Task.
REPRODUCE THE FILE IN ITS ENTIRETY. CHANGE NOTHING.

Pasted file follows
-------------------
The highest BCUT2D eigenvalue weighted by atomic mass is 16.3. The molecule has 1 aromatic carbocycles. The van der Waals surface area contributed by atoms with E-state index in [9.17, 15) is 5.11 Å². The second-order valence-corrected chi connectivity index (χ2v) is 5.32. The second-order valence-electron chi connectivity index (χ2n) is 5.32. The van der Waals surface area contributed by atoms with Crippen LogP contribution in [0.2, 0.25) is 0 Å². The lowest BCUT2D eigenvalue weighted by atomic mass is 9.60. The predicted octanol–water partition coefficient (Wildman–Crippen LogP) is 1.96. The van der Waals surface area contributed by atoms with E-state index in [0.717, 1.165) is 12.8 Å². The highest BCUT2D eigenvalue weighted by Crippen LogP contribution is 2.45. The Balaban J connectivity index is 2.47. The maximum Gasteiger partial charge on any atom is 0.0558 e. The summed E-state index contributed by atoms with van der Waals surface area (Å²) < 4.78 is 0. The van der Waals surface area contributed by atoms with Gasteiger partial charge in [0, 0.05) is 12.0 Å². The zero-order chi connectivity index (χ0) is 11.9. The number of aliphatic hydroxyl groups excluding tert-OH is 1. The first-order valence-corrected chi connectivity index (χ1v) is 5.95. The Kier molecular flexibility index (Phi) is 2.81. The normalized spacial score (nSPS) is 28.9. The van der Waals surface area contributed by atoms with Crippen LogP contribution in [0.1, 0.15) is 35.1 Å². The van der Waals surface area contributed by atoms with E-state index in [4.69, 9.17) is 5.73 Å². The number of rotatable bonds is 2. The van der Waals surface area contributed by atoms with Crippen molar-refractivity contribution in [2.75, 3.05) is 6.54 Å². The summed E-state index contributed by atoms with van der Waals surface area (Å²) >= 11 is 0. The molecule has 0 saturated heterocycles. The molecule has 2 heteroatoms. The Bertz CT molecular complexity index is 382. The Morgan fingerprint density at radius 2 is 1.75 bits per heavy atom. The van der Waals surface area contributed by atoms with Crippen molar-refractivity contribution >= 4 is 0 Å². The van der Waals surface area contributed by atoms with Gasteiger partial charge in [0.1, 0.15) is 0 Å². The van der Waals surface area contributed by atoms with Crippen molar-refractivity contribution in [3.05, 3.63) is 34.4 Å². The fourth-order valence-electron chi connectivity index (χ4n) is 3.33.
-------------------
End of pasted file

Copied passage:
The highest BCUT2D eigenvalue weighted by atomic mass is 16.3. The molecule has 1 aromatic carbocycles. The van der Waals surface area contributed by atoms with E-state index in [9.17, 15) is 5.11 Å². The second-order valence-corrected chi connectivity index (χ2v) is 5.32. The second-order valence-electron chi connectivity index (χ2n) is 5.32. The van der Waals surface area contributed by atoms with Crippen LogP contribution in [0.2, 0.25) is 0 Å². The lowest BCUT2D eigenvalue weighted by atomic mass is 9.60. The predicted octanol–water partition coefficient (Wildman–Crippen LogP) is 1.96. The van der Waals surface area contributed by atoms with E-state index in [0.717, 1.165) is 12.8 Å². The highest BCUT2D eigenvalue weighted by Crippen LogP contribution is 2.45. The Balaban J connectivity index is 2.47. The maximum Gasteiger partial charge on any atom is 0.0558 e. The summed E-state index contributed by atoms with van der Waals surface area (Å²) < 4.78 is 0. The van der Waals surface area contributed by atoms with Gasteiger partial charge in [0, 0.05) is 12.0 Å². The zero-order chi connectivity index (χ0) is 11.9. The number of aliphatic hydroxyl groups excluding tert-OH is 1. The first-order valence-corrected chi connectivity index (χ1v) is 5.95. The Kier molecular flexibility index (Phi) is 2.81. The normalized spacial score (nSPS) is 28.9. The van der Waals surface area contributed by atoms with Crippen LogP contribution in [0.1, 0.15) is 35.1 Å². The van der Waals surface area contributed by atoms with E-state index in [4.69, 9.17) is 5.73 Å². The number of rotatable bonds is 2. The van der Waals surface area contributed by atoms with Crippen molar-refractivity contribution in [2.75, 3.05) is 6.54 Å². The summed E-state index contributed by atoms with van der Waals surface area (Å²) >= 11 is 0. The molecule has 0 saturated heterocycles. The molecule has 2 heteroatoms. The Bertz CT molecular complexity index is 382. The Morgan fingerprint density at radius 2 is 1.75 bits per heavy atom. The van der Waals surface area contributed by atoms with Crippen molar-refractivity contribution >= 4 is 0 Å². The van der Waals surface area contributed by atoms with Gasteiger partial charge in [0.1, 0.15) is 0 Å². The van der Waals surface area contributed by atoms with Crippen molar-refractivity contribution in [3.05, 3.63) is 34.4 Å². The fourth-order valence-electron chi connectivity index (χ4n) is 3.33.